Recorded and released in 1957 on the independent Prestige Records label, The Prestige Jazz Quartet is a typical oddity. The four compositions work as a pendulum between the tail end of bebop era, the coming hard-bop medium, and the beginning of the avant-garde period of 1950s-1960s Black Classical music.
Probably put together by Bob Weinstock or Teddy Charles, the groups short-lived output was apparently supposed to fill the void left by The Modern Jazz Quartet, who had just signed a hefty deal with the major Atlantic Records label. Though they only recorded two lps under this name (the other with tenor saxophonist/ future Columbia Records producer Teo Marceo), the members of this group all played together on a regular basis. The quartet featured composer/ arranger Teddy Charles on vibes, drummer Jerry Segal, bassist Addison Farmer, and some underrated composer/ arranger/ piano genius by the name of Malcolm Waldron.
While Prestige is known for their “jam session” lps from the late 50s, it is hard to tell if this was just another one of them, or a methodically planned record. With Charles acting as producer/ supervisor, he contributes one tune, leaving two other original tunes to Waldron. Teddy’s “Take Three Parts Jazz” is absolutely one of greatest suits recoded during this era. It starts with a slow bass/ cymbal pacing that encourages the listener to stroll down a dark alley in fear for his or her life. It quickly picks up the pace as Charles and Waldron enter the tune and turn it into a funky crime scene. What astounds the most about this piece, from a Hip-Hop perspective, is that the tune hasn’t been sampled (to my knowledge). One could imagine any member of the D.I.T.C. getting loose over the grooves provided by Addison’s bass and Segal swift cymbal socking. As the tune slows down, then picks back up, flashbacks of John Lewis and his composing / arranging of so many tunes for The MJQ come to mind. This might give a hint that maybe, as textured and sensitive as the opener is, this was just a cerebral strategy to win over forward thinking listeners of the recently departed quartet. 61 years later… it has worked.
The master pianist pens the next two compositions. Mal Waldron is not a household name, yet listeners within academic Jazz circles are probably familiar with a least a few of his records. The first of his contributions is “Meta-Waltz”. Though as eerie as sections of the albums opener, it leaves more space for Jerry and Addison to stretch out. Though both had very short careers, the rhythm section proves to be super tight within such complex structures. The second of Waldron’s pieces is entitled “Dear Elaine”, after his first wife (who sang on his 1958 Prestige masterpiece Mal/3: Sounds). The only ballad on the record, it sways gently throughout it’s almost 9 minute duration, giving glimpses of tender moments that our maestro pulls from his loving experiences flawlessly.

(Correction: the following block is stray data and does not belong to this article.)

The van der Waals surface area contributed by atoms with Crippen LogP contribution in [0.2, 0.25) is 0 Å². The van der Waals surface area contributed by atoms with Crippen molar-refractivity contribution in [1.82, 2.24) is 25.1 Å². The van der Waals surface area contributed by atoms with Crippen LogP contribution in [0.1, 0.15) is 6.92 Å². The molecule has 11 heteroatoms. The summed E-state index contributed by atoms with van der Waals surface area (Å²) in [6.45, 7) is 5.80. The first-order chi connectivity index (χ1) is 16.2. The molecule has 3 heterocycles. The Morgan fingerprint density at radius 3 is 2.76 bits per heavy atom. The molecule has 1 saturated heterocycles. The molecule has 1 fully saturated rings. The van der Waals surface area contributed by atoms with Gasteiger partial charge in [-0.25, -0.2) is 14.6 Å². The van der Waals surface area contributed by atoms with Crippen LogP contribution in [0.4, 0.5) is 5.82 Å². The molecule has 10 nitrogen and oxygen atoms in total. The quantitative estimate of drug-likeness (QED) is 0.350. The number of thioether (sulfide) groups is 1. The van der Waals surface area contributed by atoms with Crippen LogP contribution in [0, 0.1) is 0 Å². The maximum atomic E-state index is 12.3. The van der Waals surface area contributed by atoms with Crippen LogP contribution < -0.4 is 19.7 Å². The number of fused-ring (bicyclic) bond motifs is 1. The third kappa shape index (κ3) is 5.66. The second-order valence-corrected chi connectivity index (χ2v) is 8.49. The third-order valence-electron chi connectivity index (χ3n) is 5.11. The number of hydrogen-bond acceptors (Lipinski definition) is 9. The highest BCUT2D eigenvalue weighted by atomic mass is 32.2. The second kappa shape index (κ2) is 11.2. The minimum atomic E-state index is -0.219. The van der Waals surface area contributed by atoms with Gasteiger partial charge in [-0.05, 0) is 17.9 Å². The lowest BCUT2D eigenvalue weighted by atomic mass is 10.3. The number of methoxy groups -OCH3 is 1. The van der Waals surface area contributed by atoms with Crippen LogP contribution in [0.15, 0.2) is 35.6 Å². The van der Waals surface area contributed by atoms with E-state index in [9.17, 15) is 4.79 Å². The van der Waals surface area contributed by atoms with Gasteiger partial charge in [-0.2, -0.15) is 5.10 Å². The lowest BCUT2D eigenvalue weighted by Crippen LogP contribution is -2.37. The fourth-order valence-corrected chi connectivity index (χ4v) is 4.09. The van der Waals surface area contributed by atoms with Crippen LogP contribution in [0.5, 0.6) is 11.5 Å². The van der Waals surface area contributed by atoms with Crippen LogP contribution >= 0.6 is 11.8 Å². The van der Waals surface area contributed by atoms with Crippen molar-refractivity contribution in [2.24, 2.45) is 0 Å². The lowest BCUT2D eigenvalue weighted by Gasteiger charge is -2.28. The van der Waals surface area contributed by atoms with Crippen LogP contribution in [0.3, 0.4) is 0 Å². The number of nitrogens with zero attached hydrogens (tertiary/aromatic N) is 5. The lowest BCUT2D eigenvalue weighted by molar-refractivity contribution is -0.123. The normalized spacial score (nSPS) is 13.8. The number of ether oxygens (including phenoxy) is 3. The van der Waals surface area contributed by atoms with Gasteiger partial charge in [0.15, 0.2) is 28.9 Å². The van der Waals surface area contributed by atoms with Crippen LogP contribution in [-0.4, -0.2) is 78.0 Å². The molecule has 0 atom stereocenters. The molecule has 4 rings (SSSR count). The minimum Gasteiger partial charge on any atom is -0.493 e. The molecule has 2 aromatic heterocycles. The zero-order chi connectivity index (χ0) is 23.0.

The album’s closer should be a familiar one to most Jazz heads. “Friday The Thirteenth” is a tune written by Thelonious Sphere Monk. In contrast to the rest of the lp, Charles’s use of the vibes give the tune a special lightheartedness as it’s tempo is a bit swifter than usual. The liner notes mention that Monk is a favorite of the group’s two composers, which should not be a surprise at all. After many listens over the years The Prestige Jazz Quartet lp satisfies my ears and soul, yet raises a few questions about it’s members. Mainly, how could Charles and Waldron by in house musicians at one of the music’s most known labels and not get mentioned much these days? Did Jerry (Gerald?) Segal really quit music to go into law? How did Art Farmer’s twin brother pass away so young? We might not ever get answers to these questions, so maybe we should just be thankful that The Modern Jazz Quartet left Prestige and signed with Atlantic.